In 1991 Jay Ferguson, Chris Murphy, Patrick Pentland and Andrew Scott formed Sloan in Halifax, Nova Scotia, Canada. In those days, the band’s sound had a lot in common with the guitar-heavy art rock of bands like Sonic Youth and My Bloody Valentine. Their first record, the Peppermint EP, introduced Canadians to “Underwhelmed”, a song that prompted listeners to consider the importance of grammar and spelling in the formation of a successful relationship.
The success of Peppermint caused Sloan to be snapped up by Geffen records, the label that released the full-length Smeared and promoted the band as Canada’s answer to Nirvana. A rerecorded version of “Underwhelmed” was released as a single and hit #25 on Billboard’s Modern Rock Tracks chart.
Today, with the Arcade Fire winning Grammy awards and Drake and Justin Bieber being all over television, radio and every other media source, it might be tough to recall a time when Canadian music existed in the shadow of the U.S. and the U.K. But it’s not a stretch to say that Sloan was instrumental — fundamental, even — in creating Canada’s current music scene. Back then, pundits pegged Halifax as “the new Seattle”, when everyone was trying to discover and claim the next big thing.
With Sloan’s own Murderecords label at its heart, Canada’s East Coast became one of the most vibrant music scenes of the ’90s. Bands like Eric’s Trip, the Super Friendz, Hardship Post, and Thrush Hermit released singles on Murderecords before being snapped up by American labels. They toured together, named each other in interviews and created excitement about Canadian music, nationally and internationally.
With their second album, Twice Removed, Sloan started showing the depth of their musical influences, moving away from the big guitar sound of their early days. This change didn’t sit well with their American label, but it marked a new era for the band and became one of their most highly regarded albums (it’s topped Chart magazine’s best Canadian albums list twice). No less a cultural touchstone than the Trouser Press Guide (“the bible” of alternative rock since 1983) glowed over the album’s “carefully intertwined, spaciously electric arrangements, evanescent ’60s harmonies and trickier rhythms.”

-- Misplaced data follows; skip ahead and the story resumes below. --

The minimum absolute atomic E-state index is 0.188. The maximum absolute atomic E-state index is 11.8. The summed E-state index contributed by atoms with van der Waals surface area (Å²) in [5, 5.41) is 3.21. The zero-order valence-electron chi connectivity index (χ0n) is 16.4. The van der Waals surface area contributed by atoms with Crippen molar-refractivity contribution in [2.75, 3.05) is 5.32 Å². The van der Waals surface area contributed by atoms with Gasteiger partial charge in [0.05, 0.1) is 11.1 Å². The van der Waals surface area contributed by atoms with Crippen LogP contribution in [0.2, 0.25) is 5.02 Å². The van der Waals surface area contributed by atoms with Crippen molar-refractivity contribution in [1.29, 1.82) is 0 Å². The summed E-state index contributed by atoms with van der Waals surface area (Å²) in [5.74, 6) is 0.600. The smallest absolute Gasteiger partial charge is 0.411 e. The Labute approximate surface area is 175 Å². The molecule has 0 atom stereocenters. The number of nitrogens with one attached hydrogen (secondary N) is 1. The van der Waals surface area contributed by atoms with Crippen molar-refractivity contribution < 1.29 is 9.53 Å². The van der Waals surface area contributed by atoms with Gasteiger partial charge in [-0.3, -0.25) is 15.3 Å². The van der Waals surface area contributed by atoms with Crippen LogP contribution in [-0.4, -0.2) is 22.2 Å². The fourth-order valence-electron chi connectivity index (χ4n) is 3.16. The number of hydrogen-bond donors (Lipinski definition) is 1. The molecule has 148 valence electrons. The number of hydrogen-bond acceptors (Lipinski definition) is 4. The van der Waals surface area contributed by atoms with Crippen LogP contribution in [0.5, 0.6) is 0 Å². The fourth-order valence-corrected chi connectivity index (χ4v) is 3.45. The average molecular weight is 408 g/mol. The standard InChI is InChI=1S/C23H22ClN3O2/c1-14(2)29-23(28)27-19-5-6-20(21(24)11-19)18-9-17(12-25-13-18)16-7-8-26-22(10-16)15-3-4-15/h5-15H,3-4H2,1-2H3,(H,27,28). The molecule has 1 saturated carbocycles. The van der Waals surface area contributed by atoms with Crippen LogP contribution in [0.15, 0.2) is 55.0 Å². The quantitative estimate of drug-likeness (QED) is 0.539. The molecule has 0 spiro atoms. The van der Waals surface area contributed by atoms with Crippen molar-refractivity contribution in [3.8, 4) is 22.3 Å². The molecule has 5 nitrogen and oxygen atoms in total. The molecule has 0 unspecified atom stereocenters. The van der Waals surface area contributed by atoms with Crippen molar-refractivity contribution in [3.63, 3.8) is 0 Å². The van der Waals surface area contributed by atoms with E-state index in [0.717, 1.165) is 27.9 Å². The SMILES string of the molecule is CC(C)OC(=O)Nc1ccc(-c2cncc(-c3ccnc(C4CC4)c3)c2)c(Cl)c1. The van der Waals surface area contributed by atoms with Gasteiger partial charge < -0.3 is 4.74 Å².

Perhaps more important than critical acclaim is the loyal audience that Sloan has accrued over the years. In the ’90s, when the internet was picking up steam, Sloan’s audience found a home in Sloan Net, an active forum where all things Sloan-related were discussed. This chance for fans to connect with the band and with each other bred a connection that few bands achieve.
And now, ten studio albums, a double live album (4 Nights at the Palais Royale), and countless singles later, Sloan present The Double Cross. It’s everything we’ve come to love about Sloan. They span genres and styles, from gentle, acoustic ballads to some of the most up-tempo rock songs they’ve ever written. While each song can be attributed to a specific singer, songs like Andrew’s “She’s Slowing Down Again” and Jay’s “The Answer Was You” bring in Chris for the bridge, a signature technique that never fails to elevate their songs from good to great.
“Ten records,” says Patrick, “I don’t think it’s enough. I think we’ll do some more.”
“I’m happy that we’ve been able to continue making strong records that I really like this far into our career,” adds Jay.
And this far into their career, Sloan’s influence has infiltrated Canadian music, even in some seemingly unlikely places. Everyone from Fucked Up’s Damian Abraham to k-os, Broken Social Scene’s Kevin Drew to Billy Talent’s Ben Kowalewicz, has gone on record to acknowledge Sloan’s influence on their music.
These aren’t people who set about trying to imitate Sloan or even approximate their sound; they are fans who heard Sloan’s songs and felt inspired to take a chance on their own music. It’s hard to imagine a more fitting tribute to a band that’s written some of the best songs of the past 20 years.
Four men, ten albums, twenty incredible years: ladies and gentlemen, Sloan!
1992: Peppermint E.P.
1994: Twice Removed
1996: One Chord to Another
1998: Navy Blues
1999: 4 Nights at the Palais Royale (Live)
Between the Bridges
2001: Pretty Together
2003: Action Pact
2006: Never Hear the End of It
2008: Parallel Play
2009: Hit and Run E.P.
2011: The Double Cross